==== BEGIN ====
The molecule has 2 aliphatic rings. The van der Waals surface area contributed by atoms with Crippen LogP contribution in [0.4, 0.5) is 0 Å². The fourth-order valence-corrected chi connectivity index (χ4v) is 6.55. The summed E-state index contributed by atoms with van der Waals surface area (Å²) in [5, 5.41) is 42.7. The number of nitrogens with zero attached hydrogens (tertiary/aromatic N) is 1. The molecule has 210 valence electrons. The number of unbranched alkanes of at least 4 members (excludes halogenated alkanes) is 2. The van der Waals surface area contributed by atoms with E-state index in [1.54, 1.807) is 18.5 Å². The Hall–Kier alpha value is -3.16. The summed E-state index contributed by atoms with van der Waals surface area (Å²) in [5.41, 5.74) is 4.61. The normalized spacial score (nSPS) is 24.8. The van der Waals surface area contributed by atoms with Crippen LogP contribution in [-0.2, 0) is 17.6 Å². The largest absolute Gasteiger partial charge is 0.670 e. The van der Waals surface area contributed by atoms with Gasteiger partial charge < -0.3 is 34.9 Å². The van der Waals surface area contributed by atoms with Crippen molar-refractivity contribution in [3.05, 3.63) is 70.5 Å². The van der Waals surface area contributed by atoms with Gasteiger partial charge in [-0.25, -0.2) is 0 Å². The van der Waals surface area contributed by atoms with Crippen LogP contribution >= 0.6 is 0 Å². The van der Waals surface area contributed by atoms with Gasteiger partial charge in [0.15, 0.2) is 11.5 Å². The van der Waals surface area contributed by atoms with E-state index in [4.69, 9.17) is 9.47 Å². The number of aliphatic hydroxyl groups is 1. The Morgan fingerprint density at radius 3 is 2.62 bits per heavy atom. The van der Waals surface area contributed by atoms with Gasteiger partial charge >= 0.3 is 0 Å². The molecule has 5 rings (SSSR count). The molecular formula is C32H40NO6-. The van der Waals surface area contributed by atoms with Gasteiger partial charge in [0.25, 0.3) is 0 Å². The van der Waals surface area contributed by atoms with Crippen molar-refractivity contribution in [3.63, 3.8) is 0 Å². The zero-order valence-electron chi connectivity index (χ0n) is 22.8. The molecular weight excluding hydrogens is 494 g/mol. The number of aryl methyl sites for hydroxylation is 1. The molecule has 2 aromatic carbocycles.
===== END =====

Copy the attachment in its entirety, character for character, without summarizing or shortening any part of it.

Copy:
The molecule has 2 aliphatic rings. The van der Waals surface area contributed by atoms with Crippen LogP contribution in [0.4, 0.5) is 0 Å². The fourth-order valence-corrected chi connectivity index (χ4v) is 6.55. The summed E-state index contributed by atoms with van der Waals surface area (Å²) in [5, 5.41) is 42.7. The number of nitrogens with zero attached hydrogens (tertiary/aromatic N) is 1. The molecule has 210 valence electrons. The number of unbranched alkanes of at least 4 members (excludes halogenated alkanes) is 2. The van der Waals surface area contributed by atoms with E-state index in [1.54, 1.807) is 18.5 Å². The Hall–Kier alpha value is -3.16. The summed E-state index contributed by atoms with van der Waals surface area (Å²) in [5.41, 5.74) is 4.61. The normalized spacial score (nSPS) is 24.8. The van der Waals surface area contributed by atoms with Crippen LogP contribution in [-0.2, 0) is 17.6 Å². The largest absolute Gasteiger partial charge is 0.670 e. The van der Waals surface area contributed by atoms with Gasteiger partial charge < -0.3 is 34.9 Å². The van der Waals surface area contributed by atoms with Crippen molar-refractivity contribution in [3.05, 3.63) is 70.5 Å². The van der Waals surface area contributed by atoms with Gasteiger partial charge in [-0.25, -0.2) is 0 Å². The van der Waals surface area contributed by atoms with Crippen LogP contribution >= 0.6 is 0 Å². The van der Waals surface area contributed by atoms with Gasteiger partial charge in [0.15, 0.2) is 11.5 Å². The van der Waals surface area contributed by atoms with E-state index in [4.69, 9.17) is 9.47 Å². The number of aliphatic hydroxyl groups is 1. The Morgan fingerprint density at radius 3 is 2.62 bits per heavy atom. The van der Waals surface area contributed by atoms with Gasteiger partial charge >= 0.3 is 0 Å². The molecule has 5 rings (SSSR count). The molecular formula is C32H40NO6-. The van der Waals surface area contributed by atoms with Gasteiger partial charge in [0.25, 0.3) is 0 Å². The van der Waals surface area contributed by atoms with Crippen molar-refractivity contribution in [3.63, 3.8) is 0 Å². The zero-order valence-electron chi connectivity index (χ0n) is 22.8. The molecular weight excluding hydrogens is 494 g/mol. The number of aryl methyl sites for hydroxylation is 1. The molecule has 2 aromatic carbocycles.